For Andrew Cooper, if opportunity knocks, you answer – and it’s because of this approach that Andrew has gained a range of experiences and knowledge.
Andrew is a Ministerial Officer at the Department of Transport and coordinates the tracking and preparation of responses to letters received by the Transport Minister. As part of this broad role, each year he handles more than 2,000 pieces of correspondence on a variety of issues.
“When I heard they were looking for someone to work in Ministerials, I said ‘I’ll do it’,” Andrew said.
His current role requires an understanding of a range of transport-related issues. Andrew is well-equipped for this – he has worked at the Department of Transport for more than 10 years, in Records Management, Aviation and Governance and Audit.
The Director General of Transport, Richard Sellers said it is important that everyone is treated fairly and respectfully both inside and outside of the office.
“Everyone deserves for their work environment to be an inclusive one, and I am happy to say that the Department of Transport certainly achieves this,” said Mr Sellers.
“Sitting in here in the Office of the Director General, you certainly know what’s going on. There’s never a dull moment,” Andrew said.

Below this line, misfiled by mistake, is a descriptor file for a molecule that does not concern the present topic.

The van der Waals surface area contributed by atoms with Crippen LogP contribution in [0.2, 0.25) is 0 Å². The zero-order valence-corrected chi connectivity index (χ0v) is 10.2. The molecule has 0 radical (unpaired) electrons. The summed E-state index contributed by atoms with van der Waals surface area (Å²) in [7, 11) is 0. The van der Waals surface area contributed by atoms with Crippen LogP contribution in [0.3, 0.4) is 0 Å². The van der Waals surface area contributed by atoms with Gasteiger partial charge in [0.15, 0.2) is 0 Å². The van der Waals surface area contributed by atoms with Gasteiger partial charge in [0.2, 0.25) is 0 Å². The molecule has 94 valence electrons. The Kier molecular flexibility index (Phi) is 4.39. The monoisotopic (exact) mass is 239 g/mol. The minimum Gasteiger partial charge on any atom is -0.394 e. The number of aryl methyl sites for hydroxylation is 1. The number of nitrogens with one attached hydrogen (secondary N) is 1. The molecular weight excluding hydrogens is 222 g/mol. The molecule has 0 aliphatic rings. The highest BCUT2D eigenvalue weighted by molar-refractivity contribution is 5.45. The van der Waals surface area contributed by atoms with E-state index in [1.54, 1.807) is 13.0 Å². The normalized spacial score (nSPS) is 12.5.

“Those days of staying in the one job for 30 years, unless you’ve got the best job in the world, are probably over,” he said.
Andrew was first introduced to job opportunities in WA’s State Government by an employment agency that assists people with disability.
After passing the entrance exam, required of public sector employees at the time, he worked for the Department of Justice for three years, then joined the Department for Planning and Infrastructure (now the Department of Transport).
“I got my jobs on merit. I think I would have got them either way, regardless of whether I had a disability or not,” Andrew said.
Andrew described his school years as a tough time but his experiences since then, in the workplace, have been positive.
“Throughout my working life, I have always been treated with respect, like anyone would expect to be treated in their workplace.
“It’s like other areas of equality that are up front and centre. I guess people are becoming more tolerant of each other.”